Definitions

from The American Heritage® Dictionary of the English Language, 5th Edition.

  • noun The forward part of a ship's prow.
  • noun The wedge-shaped end of a bridge pier, designed to divide the current and break up ice floes.

from The Century Dictionary.

  • noun The fore part of a ship's prow, which cuts the water. Also called false stem.
  • noun The lower portion of the pier of a bridge, formed with an angle or edge directed up the stream, so as more effectually to resist the action of the water, ice, etc.
  • noun The razorbill, or black skimmer, Rhynchops nigra.

from the GNU version of the Collaborative International Dictionary of English.

  • noun (Naut.) The fore part of a ship's prow, which cuts the water.
  • noun A starling or other structure attached to the pier of a bridge, with an angle or edge directed up stream, in order better to resist the action of water, ice, etc.; the sharpened upper end of the pier itself.
  • noun (Zoöl.) A sea bird of the Atlantic (Rhynchops nigra); -- called also black skimmer, scissorsbill, and razorbill. See Skimmer.

from Wiktionary, Creative Commons Attribution/Share-Alike License.

  • noun nautical The forward curve of the stem of a ship
  • noun the wedge of a bridge pier, that resists the flow of water and ice.
  • noun a black skimmer; a sea bird of the species Rhynchops niger, that flies low over the sea, "cutting" the water surface with its lower mandible to catch small fish.

Etymologies

Sorry, no etymologies found.

Examples

  • It was deep water, and a slight ripple under what might be termed the cutwater of the tree indicated a movement.

    The Lake Gun

  • a makeshift devised when proper caulking is impossible; cutwater, which is not only a bird but the bow of a ship, or a rope or cable in front of it, or a construction on the upstream side of a bridge; and halyard, the rope that hauls up a sail -- sails having been attached to yardarms when ships were square-rigged.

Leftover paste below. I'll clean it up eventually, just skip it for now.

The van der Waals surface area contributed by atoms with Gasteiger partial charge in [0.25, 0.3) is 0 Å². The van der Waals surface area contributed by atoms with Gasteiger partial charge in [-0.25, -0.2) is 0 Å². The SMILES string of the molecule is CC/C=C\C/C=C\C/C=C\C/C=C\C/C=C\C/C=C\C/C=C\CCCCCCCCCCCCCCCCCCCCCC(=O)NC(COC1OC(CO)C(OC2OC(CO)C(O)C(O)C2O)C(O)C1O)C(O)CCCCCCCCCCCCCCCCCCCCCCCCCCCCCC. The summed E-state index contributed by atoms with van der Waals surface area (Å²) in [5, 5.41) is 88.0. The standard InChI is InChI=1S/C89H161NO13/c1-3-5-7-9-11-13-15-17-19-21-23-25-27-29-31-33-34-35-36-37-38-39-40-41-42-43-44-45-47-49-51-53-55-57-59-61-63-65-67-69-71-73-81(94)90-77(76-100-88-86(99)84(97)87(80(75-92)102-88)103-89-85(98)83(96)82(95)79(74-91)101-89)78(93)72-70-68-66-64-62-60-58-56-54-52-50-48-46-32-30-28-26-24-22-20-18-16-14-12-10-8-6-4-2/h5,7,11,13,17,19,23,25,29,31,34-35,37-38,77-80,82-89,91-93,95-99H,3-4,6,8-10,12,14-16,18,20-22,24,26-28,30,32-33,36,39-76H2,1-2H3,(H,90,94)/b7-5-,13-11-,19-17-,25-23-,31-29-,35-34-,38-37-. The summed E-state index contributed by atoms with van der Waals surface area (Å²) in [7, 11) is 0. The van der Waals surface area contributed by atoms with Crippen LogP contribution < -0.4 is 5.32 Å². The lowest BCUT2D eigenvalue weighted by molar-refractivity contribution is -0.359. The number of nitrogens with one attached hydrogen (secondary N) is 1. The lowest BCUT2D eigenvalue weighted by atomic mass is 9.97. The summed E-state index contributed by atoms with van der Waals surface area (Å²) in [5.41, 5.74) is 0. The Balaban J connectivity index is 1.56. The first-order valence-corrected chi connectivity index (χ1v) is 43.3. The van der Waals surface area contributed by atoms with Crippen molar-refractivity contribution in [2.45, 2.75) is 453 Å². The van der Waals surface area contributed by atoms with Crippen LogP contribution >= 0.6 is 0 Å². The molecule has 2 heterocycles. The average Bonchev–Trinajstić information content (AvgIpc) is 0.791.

VERBATIM: The Language Quarterly Vol V No 1

  • In the stern the motor chugged on easily; at the bows I heard the tinkling ripple from the cutwater.

    Movie Night

  • The cutwater crushed, the bowsprit sundered, decks awash with blood.

    DANCING ON AIR

  • The head is strongly drawn over [backwards] and arched down like a cutwater [drawing itself back from the line of the keel].

    Wildwood

  • The head is strongly drawn over [backwards] and arched down like a cutwater [drawing itself back from the line of the keel].

    Wildwood

  • V – shaped nick in the face of the floe, the slope her cutwater often causing her bows to rise till nearly clear of the water, when she would slide backwards, rolling slightly.

    South: the story of Shackleton’s last expedition 1914–1917

  • He hoisted himself onto the cutwater, and by the bowsprit arrived at the forecastle.

    The Mysterious Island

  • He took breath, then, hoisting himself up, he managed to reach the extremity of the cutwater.

    The Mysterious Island

  • He hoisted himself onto the cutwater, and by the bowsprit arrived at the forecastle.

    The Mysterious Island

Comments

Log in or sign up to get involved in the conversation. It's quick and easy.

  • . . . he felt that he was looking upon a figurehead in a museum, which though static, no longer roosting on its cutwater, seemed yet to be going against the wind . . .

    —Djuna Barnes, Nightwood

    November 19, 2008